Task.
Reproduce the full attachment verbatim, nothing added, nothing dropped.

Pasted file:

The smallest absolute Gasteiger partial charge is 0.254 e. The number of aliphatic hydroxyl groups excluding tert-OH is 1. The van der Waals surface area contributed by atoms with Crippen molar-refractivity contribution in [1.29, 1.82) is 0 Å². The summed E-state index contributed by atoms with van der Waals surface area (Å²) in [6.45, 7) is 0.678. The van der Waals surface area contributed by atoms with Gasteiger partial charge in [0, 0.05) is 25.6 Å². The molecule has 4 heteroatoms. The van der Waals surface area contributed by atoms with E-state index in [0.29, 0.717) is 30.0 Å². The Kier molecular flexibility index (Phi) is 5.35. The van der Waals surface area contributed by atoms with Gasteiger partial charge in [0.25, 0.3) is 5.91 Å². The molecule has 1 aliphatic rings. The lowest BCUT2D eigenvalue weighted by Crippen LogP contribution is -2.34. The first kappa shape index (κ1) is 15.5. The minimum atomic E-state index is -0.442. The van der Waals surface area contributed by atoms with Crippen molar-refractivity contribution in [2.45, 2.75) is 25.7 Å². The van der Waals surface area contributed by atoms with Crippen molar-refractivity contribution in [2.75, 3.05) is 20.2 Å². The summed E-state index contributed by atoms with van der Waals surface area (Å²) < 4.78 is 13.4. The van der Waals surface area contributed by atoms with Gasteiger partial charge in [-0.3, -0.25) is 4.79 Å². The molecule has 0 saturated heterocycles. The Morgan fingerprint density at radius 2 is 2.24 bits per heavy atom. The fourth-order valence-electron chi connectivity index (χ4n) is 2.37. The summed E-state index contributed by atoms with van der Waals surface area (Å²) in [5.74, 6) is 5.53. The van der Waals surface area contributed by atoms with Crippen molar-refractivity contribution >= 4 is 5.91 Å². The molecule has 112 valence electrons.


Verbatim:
The smallest absolute Gasteiger partial charge is 0.254 e. The number of aliphatic hydroxyl groups excluding tert-OH is 1. The van der Waals surface area contributed by atoms with Crippen molar-refractivity contribution in [1.29, 1.82) is 0 Å². The summed E-state index contributed by atoms with van der Waals surface area (Å²) in [6.45, 7) is 0.678. The van der Waals surface area contributed by atoms with Gasteiger partial charge in [0, 0.05) is 25.6 Å². The molecule has 4 heteroatoms. The van der Waals surface area contributed by atoms with E-state index in [0.29, 0.717) is 30.0 Å². The Kier molecular flexibility index (Phi) is 5.35. The van der Waals surface area contributed by atoms with Gasteiger partial charge in [0.25, 0.3) is 5.91 Å². The molecule has 1 aliphatic rings. The lowest BCUT2D eigenvalue weighted by Crippen LogP contribution is -2.34. The first kappa shape index (κ1) is 15.5. The minimum atomic E-state index is -0.442. The van der Waals surface area contributed by atoms with Crippen molar-refractivity contribution in [2.45, 2.75) is 25.7 Å². The van der Waals surface area contributed by atoms with Crippen molar-refractivity contribution in [2.75, 3.05) is 20.2 Å². The summed E-state index contributed by atoms with van der Waals surface area (Å²) < 4.78 is 13.4. The van der Waals surface area contributed by atoms with Gasteiger partial charge in [-0.3, -0.25) is 4.79 Å². The molecule has 0 saturated heterocycles. The Morgan fingerprint density at radius 2 is 2.24 bits per heavy atom. The fourth-order valence-electron chi connectivity index (χ4n) is 2.37. The summed E-state index contributed by atoms with van der Waals surface area (Å²) in [5.74, 6) is 5.53. The van der Waals surface area contributed by atoms with Crippen molar-refractivity contribution >= 4 is 5.91 Å². The molecule has 112 valence electrons.